The vision of the Geospatial Web combines geographic data, Internet technology and social change. Geospatial applications like the IDIOM Media Watch on Climate Change facilitate geo-annotation services to refine Web pages and media articles with geographic tags.
Identifying the document’s target geographies is a rather complex task, complicated by geo/geo ambiguities (e.g. Vienna/at versus Vienna/Virginia/us) and geo/non-geo ambiguities like turkey/bird versus Turkey/country. Most approaches toward tagging the target geography therefore facilitate machine learning technologies, gazetteers, or a combination of both to identify geo-tags. The gazetteer’s size and many internal tuning parameter determine the geo-tagger’s performance and its bias towards identifying smaller geographic-entities or higher-level units. Designing a geo-tagger and choosing these parameters often involve trade-offs; improvements in one particular area does not necessarily yield better results in other areas.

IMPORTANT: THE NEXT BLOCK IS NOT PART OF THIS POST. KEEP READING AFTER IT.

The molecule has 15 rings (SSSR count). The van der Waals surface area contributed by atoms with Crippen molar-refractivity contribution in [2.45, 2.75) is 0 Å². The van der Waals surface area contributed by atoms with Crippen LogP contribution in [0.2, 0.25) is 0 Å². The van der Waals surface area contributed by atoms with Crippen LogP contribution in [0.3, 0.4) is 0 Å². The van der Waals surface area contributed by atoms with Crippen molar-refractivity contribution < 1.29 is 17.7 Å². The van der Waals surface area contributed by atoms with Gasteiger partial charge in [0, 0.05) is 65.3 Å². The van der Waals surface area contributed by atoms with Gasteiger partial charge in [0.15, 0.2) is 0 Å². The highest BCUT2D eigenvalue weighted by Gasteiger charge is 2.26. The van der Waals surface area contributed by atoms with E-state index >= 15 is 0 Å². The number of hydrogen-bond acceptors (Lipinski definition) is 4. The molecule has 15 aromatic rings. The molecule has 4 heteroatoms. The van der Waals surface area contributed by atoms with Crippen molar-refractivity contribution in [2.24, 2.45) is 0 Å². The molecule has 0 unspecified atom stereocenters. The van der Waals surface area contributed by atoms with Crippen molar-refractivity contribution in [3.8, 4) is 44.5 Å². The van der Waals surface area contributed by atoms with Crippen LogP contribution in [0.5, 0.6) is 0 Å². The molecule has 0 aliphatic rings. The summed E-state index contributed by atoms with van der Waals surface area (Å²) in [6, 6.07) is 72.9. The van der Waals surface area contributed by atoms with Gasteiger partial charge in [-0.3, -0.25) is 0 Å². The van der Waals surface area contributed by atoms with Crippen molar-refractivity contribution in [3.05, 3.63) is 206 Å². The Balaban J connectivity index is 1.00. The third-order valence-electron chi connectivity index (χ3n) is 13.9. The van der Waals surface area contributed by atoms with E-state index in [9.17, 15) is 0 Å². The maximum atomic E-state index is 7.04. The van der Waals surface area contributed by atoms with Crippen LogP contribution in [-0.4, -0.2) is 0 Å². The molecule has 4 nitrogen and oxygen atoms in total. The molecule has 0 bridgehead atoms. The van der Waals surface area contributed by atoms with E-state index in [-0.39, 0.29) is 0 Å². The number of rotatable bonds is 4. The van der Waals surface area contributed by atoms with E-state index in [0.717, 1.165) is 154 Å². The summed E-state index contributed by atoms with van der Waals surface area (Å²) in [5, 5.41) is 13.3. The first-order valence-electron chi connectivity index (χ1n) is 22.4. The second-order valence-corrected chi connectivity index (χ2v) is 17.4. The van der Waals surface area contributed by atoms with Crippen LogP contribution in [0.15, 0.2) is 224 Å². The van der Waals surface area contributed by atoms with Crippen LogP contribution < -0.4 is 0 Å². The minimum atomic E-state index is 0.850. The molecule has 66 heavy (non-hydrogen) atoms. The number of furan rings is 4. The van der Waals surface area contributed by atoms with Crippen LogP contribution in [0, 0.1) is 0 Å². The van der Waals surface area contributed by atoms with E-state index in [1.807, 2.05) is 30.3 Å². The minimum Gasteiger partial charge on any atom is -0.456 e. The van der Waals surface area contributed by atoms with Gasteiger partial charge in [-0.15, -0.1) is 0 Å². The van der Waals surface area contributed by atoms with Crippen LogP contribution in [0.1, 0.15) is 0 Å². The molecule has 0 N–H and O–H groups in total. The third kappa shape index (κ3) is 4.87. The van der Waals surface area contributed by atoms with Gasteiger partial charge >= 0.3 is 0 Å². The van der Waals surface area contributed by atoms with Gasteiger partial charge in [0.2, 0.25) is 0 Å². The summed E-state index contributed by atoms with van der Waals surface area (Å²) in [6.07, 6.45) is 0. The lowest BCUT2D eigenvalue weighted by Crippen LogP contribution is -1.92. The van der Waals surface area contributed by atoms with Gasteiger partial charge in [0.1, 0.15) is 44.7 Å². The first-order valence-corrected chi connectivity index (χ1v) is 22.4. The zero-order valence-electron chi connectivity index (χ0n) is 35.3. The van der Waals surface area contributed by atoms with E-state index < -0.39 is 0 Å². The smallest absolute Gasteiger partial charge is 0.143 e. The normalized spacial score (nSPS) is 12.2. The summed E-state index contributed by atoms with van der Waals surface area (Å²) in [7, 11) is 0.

The goals of this thesis are
- designing a testcase for evaluating geo-taggers
- implementing this testcase as a unittest
- applying the framework to different approaches towards geo-tagging.
Table of Contents
- State of the Art
- Named Entity Detection
- Geographic Tagging
- System Diagram
- Description of the key concepts and ideas for improving geographic tagging based on examples
- Description: Test Set
- Comparison: geoLyzard, improved Algorithm
- Outlook & Conclusions
- E. Amitay, N. Har’El, R. Sivan, and A. Soer. “Web-a-where: geotagging web content”. In SIGIR ‘04: Proceedings of the 27th annual international ACM SIGIR conference on Research and development in information retrieval, pages 273280, New York, NY, USA, 2004. ACM.
- R. Beierheimer: “Geo Tagging of Web Resources”, Bakkalaureatsarbeit an der Technischen Universität Graz, Sept. 2006
- A. Weichselbraun: “A Utility-Testing Centered Approach for Optimizing Geo-Tagging”, draft